But 5 days later Assistant District Attorney Kimberly Smith told Dr. Gokal’s lawyer in an email that there were not any written protocols at that time, nor was there a wait list.
Harris County Judge Franklin Bynum reviewed the district attorney’s case against Dr. Gokal and he found that there was no probable cause to charge the doctor. “Based on the information they provided me, that not only had they not proven that there was theft but that they had gone about it in a way that was pretty incomplete and pretty sloppy,” he said.
Two months later the Texas Medical Board cleared Dr. Gokal of any wrongdoing. But the DA persisted, and four months after that she took the case to a grand jury and the grand jury declined to indict.
The spokesperson for the district attorney’s office told CBS News that the grand jury “has spoken” and that they respect that.
The statement further said —
“Given grand jury secrecy and the possibility of civil litigation involving the County it would be inappropriate for the DA to participate in an interview.”
Paul Doyle is Dr. Gokal’s attorney. He said, “Well, that’s ironic because she finds herself in front of every camera whenever it’s self-serving to her. Say [I’m] sorry, okay. How about say, ‘I got it wrong.'”
Dr. Gokal said the entire ordeal has been incredibly devastating. When asked why he did what he did Gokal said, “I did what a physician would do, which is take resources meant for patients and people and give it to them instead of throwing them away. And that’s why it was so infuriating.”
CBS News wanted to hear directly from Harris County District Attorney Kim Ogg, so she was contacted directly. Her instructions were to send her any questions and she would return the answers. A response had not been received before this report.
A footnote — some of the other people Dr. Gokal vaccinated with those 10 doses included two bedridden women in their late 80s (whose home he went to to give them the shots) and a mother whose child is on a ventilator.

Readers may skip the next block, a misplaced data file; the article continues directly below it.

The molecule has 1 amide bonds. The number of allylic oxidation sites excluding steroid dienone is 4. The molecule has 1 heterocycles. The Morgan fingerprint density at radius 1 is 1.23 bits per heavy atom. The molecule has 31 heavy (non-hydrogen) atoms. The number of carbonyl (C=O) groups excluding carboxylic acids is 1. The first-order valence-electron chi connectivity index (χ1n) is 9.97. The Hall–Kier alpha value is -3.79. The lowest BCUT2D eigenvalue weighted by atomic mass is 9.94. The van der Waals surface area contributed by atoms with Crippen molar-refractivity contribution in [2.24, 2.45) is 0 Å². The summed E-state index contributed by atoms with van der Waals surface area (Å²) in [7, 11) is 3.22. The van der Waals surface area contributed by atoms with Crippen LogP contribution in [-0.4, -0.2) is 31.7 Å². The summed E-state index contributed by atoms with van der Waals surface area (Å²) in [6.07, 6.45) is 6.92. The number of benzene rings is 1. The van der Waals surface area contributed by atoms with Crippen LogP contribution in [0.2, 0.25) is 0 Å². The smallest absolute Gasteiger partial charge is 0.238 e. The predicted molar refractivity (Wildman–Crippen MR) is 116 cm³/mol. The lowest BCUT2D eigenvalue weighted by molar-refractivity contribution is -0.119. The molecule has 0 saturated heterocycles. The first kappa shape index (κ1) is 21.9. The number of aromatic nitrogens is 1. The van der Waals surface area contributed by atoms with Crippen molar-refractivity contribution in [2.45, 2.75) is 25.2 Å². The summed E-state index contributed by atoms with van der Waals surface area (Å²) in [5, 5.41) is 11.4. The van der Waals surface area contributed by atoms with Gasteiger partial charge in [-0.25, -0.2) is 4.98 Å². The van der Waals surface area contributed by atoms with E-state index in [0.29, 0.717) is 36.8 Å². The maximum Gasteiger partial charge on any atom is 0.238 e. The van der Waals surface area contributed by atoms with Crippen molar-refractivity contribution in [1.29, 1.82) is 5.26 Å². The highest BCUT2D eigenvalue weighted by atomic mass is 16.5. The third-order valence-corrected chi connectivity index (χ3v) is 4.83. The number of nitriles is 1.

Begnaud received the following statement from Kim Ogg sent by her spokesperson:
“The District Attorney’s Office prosecutes state crimes that occur in Harris County. In pursuing prosecution against all accused, our intent is to seek and obtain justice in every case. We follow a strict protocol of evidence-based prosecution. The criminal charges of Theft by a Public Servant against this Defendant were based upon evidence obtained from witnesses and statements of the accused, both before and after his employment was terminated by the Harris County Health Dept. While grand jury witnesses are also prohibited in Texas from revealing what occurred in the grand jury, they are free to tell you about what they witnessed in an incident.
After charges were filed, a magistrate found probable cause to believe a crime had been committed. Once the case was assigned to a Trial Court, Judge Franklin Bynum failed to find probable cause. … Because of the disagreement between the judges, the witnesses and all evidence was presented to a grand jury of ordinary citizens who did not indict. This is standard operating procedure in such situations. In this case, the grand jury declined to indict. We respect their decision. This case evidences our system is fair and works.”
This story has been updated to include a statement from Harris County’s District Attorney Kim Ogg.